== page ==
Session Number: 2769
Track: Program Design
Session Type: Topical Interest Group (TIG) Business Meetings
Tags: DesignThinking, Developmental Evaluation, Program Design
Session Chair: Chi Yan Lam [Queen's University]
Presenter 1: Huey T. Chen [Mercer University]
Presenter 2: John Gargani [Gargani + Company Inc]
Presenter 3: Brenda Stead [Stead Consultants]
Presenter 4: Cameron Norman, CE [CENSE Research + Design]
Time: Nov 12, 2015 (03:00 PM - 04:30 PM)
Abstract 1 Title: Advancing Program Design and Evaluation Theory through Bilateral Learning
Presentation Abstract 1: Abundant evaluation literatures discuss how program design can be benefited from principles and guidance provided by evaluation theory. For example, the experimentation evaluation approach has demonstrated the Campbellian validity typology is useful for guiding how to design a program in a way allowing for a rigorous assessment of its effectiveness. However, much fewer literatures discuss evaluation theory can learn from program design and its application in the real world. This paper attempts to address the imbalance by arguing that knowledge of program design can provide innovative ideas and insights for developing new evaluation concepts and theories. This paper will illustrate stakeholders do not share identical views with researchers regarding program design, implementation and effectiveness. By closely examining these differences and rationales, evaluators could further advance evaluation theory. For example, program design’s concepts such as program complexity and openness have a potential for integrating various stand-alone evaluation theories. Both program design and evaluation theory can benefit from bilateral learning.
Abstract 2 Title: Promoting Exemplary Programs with New Program Design Methods
Presentation Abstract 2: Evaluators have participated in program design and redesign efforts for at least 70 years. Yet as a profession, we do not have a well-developed understanding of how programs should be designed or how evaluators can best support the design process. Patton’s concept of Developmental Evaluation has renewed interest in program design, but it does not fully bridge the theory-practice divide. I describe recent work on program design methods that I and Stewart Donaldson have undertaken in an effort to turn the messy work of design into a systematic, collaborative effort. It is our hope that our work opens the door to teams of designers, evaluators, and stakeholders working together to create programs that reliably delver impacts that are most valued.
Abstract 3 Title: Engaging Evaluators in Program Design and Policy
Presentation Abstract 3: It is predominantly the case that evaluators are not “invited to the party” where policies are developed and programs are conceptualized, designed or re-designed. How can we better bridge evaluation with policy and program design? How can evaluators engage ‘early on’ in policy and program decision-making, and use their competencies to add value to program design, theory, and practice?
As a consultant, educator, evaluator, trainer, and former federal government director of strategic program planning, evaluation, and organizational change, our next panel member will share the recent experience she and her academic colleague had in developing and delivering a training initiative for a provincial government department in Canada. This initiative was undertaken with senior officials, senior program managers, managers, and program and evaluation consultants – to build team capacity in program design and evaluation. Also, as a Canadian Evaluation Society (CES) Board member heavily involved in the Professional Learning Committee and the Joint Committee on Standards for Educational Evaluation, and the AEA Program Design TIG, she will discuss how evaluator competencies can be transferred to facilitate program design and policy, at an early stage.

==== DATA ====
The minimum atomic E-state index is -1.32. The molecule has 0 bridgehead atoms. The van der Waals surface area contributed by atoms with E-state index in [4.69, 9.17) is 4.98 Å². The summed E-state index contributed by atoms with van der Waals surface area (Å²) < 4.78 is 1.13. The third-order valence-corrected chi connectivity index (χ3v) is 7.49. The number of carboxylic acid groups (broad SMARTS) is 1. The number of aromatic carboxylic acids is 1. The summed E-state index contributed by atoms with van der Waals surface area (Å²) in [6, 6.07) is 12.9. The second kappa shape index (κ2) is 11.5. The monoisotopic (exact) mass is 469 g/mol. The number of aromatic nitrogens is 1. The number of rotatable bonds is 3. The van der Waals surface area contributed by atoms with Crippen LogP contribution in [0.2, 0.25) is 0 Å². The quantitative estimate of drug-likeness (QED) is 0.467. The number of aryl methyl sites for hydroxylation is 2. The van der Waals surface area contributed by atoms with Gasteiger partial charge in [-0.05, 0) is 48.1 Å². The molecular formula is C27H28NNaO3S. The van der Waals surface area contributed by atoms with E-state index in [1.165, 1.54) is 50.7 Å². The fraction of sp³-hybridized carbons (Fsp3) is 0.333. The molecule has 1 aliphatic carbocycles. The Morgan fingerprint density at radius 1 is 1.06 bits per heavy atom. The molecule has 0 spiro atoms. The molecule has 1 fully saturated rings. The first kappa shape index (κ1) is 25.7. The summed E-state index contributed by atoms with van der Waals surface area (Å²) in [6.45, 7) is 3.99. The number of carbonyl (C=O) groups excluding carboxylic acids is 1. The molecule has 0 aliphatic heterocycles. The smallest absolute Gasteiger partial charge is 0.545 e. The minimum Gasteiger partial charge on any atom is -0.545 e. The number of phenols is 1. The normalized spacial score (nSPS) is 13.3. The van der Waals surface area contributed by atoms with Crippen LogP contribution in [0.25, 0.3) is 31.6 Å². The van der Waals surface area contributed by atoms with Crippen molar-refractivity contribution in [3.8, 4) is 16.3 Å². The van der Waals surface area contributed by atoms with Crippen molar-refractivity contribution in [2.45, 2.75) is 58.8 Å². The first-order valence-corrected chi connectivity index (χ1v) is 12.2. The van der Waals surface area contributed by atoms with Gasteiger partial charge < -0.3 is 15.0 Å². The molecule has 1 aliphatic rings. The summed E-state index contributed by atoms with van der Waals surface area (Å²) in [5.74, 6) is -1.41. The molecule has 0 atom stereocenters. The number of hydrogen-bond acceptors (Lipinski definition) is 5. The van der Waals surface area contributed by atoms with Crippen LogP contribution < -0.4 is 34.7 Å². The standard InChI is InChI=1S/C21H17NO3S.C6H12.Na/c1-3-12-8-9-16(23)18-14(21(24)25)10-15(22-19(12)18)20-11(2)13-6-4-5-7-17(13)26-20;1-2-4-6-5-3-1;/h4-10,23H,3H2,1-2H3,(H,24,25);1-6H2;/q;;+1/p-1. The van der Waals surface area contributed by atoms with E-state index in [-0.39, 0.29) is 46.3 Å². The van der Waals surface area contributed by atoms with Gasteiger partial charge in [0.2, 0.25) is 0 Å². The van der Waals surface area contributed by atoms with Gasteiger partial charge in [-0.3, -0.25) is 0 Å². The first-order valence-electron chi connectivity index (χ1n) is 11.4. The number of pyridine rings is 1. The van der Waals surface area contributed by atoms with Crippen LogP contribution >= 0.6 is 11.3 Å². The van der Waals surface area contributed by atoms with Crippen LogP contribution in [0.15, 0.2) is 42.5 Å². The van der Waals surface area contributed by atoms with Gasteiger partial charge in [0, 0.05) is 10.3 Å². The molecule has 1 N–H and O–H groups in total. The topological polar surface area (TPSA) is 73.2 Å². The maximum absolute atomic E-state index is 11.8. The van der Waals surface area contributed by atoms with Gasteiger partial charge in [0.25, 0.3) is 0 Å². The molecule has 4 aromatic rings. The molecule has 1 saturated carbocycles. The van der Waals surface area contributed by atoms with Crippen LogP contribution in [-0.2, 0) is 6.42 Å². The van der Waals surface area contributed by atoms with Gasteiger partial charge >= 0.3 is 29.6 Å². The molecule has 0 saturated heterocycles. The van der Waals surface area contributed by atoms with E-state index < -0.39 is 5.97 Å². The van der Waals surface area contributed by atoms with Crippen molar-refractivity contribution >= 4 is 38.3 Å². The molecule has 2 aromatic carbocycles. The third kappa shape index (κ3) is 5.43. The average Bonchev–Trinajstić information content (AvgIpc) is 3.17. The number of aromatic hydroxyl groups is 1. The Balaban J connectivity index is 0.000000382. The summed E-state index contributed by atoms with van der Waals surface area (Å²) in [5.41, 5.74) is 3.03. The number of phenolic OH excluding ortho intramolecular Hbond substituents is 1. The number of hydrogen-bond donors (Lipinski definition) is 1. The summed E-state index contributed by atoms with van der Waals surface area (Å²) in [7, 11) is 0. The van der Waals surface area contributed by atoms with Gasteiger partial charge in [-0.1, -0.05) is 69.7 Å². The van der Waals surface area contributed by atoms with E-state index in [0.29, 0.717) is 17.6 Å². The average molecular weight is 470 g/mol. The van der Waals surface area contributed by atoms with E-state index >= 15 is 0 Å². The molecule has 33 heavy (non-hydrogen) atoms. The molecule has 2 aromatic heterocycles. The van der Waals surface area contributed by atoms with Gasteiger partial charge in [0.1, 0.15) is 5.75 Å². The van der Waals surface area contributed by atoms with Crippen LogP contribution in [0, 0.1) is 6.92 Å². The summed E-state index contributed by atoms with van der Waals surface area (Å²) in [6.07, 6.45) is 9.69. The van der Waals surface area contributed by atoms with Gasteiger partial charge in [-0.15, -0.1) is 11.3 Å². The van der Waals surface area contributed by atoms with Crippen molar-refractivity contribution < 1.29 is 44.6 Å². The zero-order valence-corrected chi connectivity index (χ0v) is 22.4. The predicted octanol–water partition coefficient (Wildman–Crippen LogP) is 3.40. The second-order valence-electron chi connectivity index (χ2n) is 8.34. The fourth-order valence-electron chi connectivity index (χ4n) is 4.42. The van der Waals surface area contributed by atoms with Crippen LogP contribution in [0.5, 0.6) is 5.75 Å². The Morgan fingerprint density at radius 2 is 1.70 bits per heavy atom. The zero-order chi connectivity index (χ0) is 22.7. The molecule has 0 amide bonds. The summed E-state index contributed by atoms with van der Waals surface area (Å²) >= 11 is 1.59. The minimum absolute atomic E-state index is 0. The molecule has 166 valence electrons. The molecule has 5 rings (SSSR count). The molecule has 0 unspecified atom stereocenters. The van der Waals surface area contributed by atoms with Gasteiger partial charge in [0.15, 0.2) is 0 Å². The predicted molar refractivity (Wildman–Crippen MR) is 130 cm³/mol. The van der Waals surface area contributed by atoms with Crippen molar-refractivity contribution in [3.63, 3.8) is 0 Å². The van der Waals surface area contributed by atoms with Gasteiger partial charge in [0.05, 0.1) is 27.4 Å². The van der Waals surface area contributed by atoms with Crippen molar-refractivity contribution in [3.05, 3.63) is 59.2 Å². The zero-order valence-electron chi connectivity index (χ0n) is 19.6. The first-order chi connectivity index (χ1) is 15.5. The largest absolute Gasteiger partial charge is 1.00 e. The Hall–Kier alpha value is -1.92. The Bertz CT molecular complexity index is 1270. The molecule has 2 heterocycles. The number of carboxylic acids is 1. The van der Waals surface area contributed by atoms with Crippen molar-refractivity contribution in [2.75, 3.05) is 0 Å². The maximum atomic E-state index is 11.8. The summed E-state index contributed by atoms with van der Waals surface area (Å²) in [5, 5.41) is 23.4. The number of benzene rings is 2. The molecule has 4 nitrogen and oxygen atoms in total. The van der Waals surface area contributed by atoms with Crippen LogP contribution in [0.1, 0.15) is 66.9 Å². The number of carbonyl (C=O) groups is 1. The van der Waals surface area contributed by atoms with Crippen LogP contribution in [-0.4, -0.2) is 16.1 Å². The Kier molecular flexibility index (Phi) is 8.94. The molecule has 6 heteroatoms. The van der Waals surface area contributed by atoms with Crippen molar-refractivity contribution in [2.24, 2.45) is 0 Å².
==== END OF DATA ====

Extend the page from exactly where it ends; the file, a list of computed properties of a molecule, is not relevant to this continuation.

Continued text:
Abstract 4 Title: Social Innovation and Program Design
Presentation Abstract 4: Social innovation is a process of bringing together the needs of society with a plan to develop something new as a means of addressing those needs. Yet, what is considered new, what value it holds, and whom and how people come together to create those innovations is an area where evaluation can and does make substantive contribution. Evaluation knowledge is the key to connecting the ideas to the design and its outcomes as it operates within systems of influence. In this presentation, the role of evaluation as a part of program design for social innovation will be explored through the use of examples from academic research, practice and references to relevant design and systems theories. The aim is to showcase the role of the evaluator and designer as part of the social innovation process.
Audience Level: Advanced
Notions of design have entered the mainstream in both public and private sectors. Underpinning this shift is an emerging realization that the once-professionalized approaches and mindsets designers employ to solve complex problems may be applied to other contexts. Bridging evaluation with design holds potentials to reconceptualize both the theories and practices of evaluation, and as a consequence, enhance evaluation influence. This panel of expert evaluators draws on their theoretical and practical experiences to explore what ‘program design’ could mean for evaluators and evaluation practice.